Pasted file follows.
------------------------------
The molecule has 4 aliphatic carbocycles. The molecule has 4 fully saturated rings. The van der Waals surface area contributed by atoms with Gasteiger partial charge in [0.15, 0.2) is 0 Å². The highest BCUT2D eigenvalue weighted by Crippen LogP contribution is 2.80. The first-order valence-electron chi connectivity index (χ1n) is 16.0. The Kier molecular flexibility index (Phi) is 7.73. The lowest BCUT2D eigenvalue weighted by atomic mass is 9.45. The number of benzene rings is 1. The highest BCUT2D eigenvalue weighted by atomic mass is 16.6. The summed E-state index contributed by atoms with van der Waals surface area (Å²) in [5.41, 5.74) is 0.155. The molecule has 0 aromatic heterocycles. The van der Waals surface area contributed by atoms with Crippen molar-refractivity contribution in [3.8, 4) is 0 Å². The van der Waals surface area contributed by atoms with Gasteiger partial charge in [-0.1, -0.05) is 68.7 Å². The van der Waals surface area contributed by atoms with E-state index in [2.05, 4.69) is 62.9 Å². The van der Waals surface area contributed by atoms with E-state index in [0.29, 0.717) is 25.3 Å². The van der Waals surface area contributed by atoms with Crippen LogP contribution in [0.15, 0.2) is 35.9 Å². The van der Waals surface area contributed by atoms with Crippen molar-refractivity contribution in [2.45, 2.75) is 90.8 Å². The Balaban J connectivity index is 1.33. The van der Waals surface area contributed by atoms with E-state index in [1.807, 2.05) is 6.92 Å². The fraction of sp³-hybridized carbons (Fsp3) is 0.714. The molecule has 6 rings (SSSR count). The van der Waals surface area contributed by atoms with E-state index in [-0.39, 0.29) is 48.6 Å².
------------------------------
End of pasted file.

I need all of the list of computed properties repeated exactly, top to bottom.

The molecule has 4 aliphatic carbocycles. The molecule has 4 fully saturated rings. The van der Waals surface area contributed by atoms with Gasteiger partial charge in [0.15, 0.2) is 0 Å². The highest BCUT2D eigenvalue weighted by Crippen LogP contribution is 2.80. The first-order valence-electron chi connectivity index (χ1n) is 16.0. The Kier molecular flexibility index (Phi) is 7.73. The lowest BCUT2D eigenvalue weighted by atomic mass is 9.45. The number of benzene rings is 1. The highest BCUT2D eigenvalue weighted by atomic mass is 16.6. The summed E-state index contributed by atoms with van der Waals surface area (Å²) in [5.41, 5.74) is 0.155. The molecule has 0 aromatic heterocycles. The van der Waals surface area contributed by atoms with Crippen molar-refractivity contribution in [3.8, 4) is 0 Å². The van der Waals surface area contributed by atoms with Gasteiger partial charge in [-0.1, -0.05) is 68.7 Å². The van der Waals surface area contributed by atoms with E-state index in [2.05, 4.69) is 62.9 Å². The van der Waals surface area contributed by atoms with E-state index in [0.29, 0.717) is 25.3 Å². The van der Waals surface area contributed by atoms with Crippen LogP contribution in [0.15, 0.2) is 35.9 Å². The van der Waals surface area contributed by atoms with Crippen molar-refractivity contribution in [2.45, 2.75) is 90.8 Å². The Balaban J connectivity index is 1.33. The van der Waals surface area contributed by atoms with E-state index in [1.807, 2.05) is 6.92 Å². The fraction of sp³-hybridized carbons (Fsp3) is 0.714. The molecule has 6 rings (SSSR count). The van der Waals surface area contributed by atoms with E-state index in [-0.39, 0.29) is 48.6 Å².